The Islands do not belong to Britain in the sense we think they do, they are self governing. Britain cannot – under international law- give the Islands to anyone.

Our special relationship

June 23, 2010

There are many admirable things about America but our special relationship with them is not one.

As a baby boomer, with a politically oriented father, I was made aware of Lend-Lease, early on.

When Britain was fighting a holding war against Hitler, Americans were arguing about whether we should be left to stew. There were some, who recognised that Hitler would use the conquest of Europe as the basis for an attack on America. There were others, who argued, vehemently, for allowing the conquest to succeed and not to give any aid.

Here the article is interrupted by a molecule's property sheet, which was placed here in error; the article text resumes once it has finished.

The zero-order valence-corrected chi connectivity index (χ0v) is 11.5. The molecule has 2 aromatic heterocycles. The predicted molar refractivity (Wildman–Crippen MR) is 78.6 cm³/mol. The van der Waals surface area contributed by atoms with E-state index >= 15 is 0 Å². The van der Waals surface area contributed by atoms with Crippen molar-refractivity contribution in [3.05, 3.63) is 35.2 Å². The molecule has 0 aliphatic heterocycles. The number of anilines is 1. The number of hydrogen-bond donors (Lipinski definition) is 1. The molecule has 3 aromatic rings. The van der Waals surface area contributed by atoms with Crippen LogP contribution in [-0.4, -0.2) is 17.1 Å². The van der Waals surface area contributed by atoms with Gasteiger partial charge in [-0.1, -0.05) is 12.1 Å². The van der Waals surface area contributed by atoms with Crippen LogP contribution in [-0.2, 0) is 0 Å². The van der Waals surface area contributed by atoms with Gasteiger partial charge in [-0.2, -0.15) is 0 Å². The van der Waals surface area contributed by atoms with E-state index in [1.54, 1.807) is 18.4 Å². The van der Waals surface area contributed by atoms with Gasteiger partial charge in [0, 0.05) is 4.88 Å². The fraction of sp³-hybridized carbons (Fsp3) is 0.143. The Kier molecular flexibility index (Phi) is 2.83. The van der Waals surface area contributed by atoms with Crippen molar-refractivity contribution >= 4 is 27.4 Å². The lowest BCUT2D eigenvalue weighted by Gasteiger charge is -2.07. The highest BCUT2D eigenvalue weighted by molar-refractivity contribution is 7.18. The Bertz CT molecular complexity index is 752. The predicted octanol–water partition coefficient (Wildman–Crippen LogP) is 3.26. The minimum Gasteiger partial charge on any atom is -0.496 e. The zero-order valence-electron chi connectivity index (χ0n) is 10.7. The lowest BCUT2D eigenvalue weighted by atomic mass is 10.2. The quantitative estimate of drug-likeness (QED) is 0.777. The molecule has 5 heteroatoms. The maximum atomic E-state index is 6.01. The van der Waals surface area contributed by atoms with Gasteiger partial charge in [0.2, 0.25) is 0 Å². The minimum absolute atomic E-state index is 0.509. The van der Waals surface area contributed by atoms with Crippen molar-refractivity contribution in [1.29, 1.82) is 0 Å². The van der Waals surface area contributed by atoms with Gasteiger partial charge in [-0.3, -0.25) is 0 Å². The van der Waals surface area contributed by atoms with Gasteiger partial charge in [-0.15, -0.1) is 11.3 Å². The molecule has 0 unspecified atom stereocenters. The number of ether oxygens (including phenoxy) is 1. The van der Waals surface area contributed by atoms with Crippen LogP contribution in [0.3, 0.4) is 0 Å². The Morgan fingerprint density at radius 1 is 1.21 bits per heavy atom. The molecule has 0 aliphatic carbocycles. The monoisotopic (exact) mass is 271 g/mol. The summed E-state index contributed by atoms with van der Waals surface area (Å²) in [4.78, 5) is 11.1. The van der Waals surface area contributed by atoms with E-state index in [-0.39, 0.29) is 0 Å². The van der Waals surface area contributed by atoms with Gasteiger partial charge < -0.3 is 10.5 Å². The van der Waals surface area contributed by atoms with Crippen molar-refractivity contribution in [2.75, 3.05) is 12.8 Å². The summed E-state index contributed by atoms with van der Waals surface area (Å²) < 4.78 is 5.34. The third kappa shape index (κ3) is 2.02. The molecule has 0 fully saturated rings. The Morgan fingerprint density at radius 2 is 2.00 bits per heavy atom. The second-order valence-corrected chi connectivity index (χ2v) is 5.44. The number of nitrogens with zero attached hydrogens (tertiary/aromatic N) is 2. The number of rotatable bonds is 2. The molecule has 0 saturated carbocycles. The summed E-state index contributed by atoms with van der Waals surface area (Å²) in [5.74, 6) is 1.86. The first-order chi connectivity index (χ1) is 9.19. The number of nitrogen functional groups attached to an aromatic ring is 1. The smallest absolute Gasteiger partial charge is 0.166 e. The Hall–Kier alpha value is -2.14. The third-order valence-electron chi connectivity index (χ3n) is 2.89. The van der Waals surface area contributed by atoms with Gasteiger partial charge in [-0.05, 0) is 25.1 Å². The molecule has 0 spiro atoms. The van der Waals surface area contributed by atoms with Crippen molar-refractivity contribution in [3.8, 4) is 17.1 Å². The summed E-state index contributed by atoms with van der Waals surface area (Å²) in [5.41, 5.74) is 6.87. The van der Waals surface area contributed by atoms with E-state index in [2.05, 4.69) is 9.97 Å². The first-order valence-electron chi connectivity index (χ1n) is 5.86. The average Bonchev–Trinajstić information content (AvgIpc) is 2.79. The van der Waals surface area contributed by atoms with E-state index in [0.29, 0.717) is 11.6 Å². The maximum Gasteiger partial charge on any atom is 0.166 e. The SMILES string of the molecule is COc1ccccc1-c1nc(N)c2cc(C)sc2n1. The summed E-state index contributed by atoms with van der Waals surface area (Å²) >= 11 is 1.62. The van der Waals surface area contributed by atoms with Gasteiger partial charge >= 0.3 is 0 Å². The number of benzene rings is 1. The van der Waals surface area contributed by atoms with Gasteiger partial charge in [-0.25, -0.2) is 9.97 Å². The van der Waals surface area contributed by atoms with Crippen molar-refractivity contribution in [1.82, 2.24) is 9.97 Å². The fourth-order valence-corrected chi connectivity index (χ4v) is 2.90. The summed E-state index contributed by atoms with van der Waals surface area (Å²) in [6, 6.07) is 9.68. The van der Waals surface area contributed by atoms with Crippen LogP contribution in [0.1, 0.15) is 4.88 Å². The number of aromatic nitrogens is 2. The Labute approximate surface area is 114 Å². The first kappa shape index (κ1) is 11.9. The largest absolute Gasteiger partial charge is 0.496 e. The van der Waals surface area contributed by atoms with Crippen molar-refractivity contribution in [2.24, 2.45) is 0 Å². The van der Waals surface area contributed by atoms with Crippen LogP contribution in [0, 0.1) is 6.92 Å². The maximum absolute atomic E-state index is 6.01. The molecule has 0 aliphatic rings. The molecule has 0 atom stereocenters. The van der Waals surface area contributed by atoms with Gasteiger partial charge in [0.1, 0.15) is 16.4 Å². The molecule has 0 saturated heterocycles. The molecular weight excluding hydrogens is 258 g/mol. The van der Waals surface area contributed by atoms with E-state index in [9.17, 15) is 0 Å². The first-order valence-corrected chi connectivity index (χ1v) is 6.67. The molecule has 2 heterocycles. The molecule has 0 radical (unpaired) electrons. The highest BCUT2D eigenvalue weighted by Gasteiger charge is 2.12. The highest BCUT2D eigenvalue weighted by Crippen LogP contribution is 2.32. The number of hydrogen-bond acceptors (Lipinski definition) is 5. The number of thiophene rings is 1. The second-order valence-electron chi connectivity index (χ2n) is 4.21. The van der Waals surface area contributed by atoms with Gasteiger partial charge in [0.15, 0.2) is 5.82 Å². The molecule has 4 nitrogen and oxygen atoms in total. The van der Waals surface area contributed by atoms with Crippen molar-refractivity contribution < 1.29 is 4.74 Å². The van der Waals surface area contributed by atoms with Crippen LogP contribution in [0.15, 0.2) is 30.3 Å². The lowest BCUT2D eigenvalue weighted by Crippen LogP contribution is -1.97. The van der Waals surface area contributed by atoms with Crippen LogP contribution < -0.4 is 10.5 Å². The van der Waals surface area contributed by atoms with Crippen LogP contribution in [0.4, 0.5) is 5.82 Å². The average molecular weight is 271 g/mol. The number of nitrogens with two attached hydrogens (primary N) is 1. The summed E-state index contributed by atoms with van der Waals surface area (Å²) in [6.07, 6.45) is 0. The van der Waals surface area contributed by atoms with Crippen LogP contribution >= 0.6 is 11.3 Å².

Britain’s request for armaments to fight the war was met by an offer of a fleet of rusting hulks (only six were fit for service by the time Britain built up its shipbuilding program). In exchange the Americans “only” wanted all British controlled territories,  in The West Indies plus a guarantee that when the Germans eventually captured Britain, the whole of the British fleet would be handed over to the U.S. Strange that they wanted a fleet, which they had argued that they wouldn’t need!

This extract from Harold Wilson’s memoirs gives a flavour of how our special relationship helped  destabilise and pauperise this nation, at a time, when The U.S. was actually pouring aid into our former enemies and placing them in a position to out-compete us, commercially.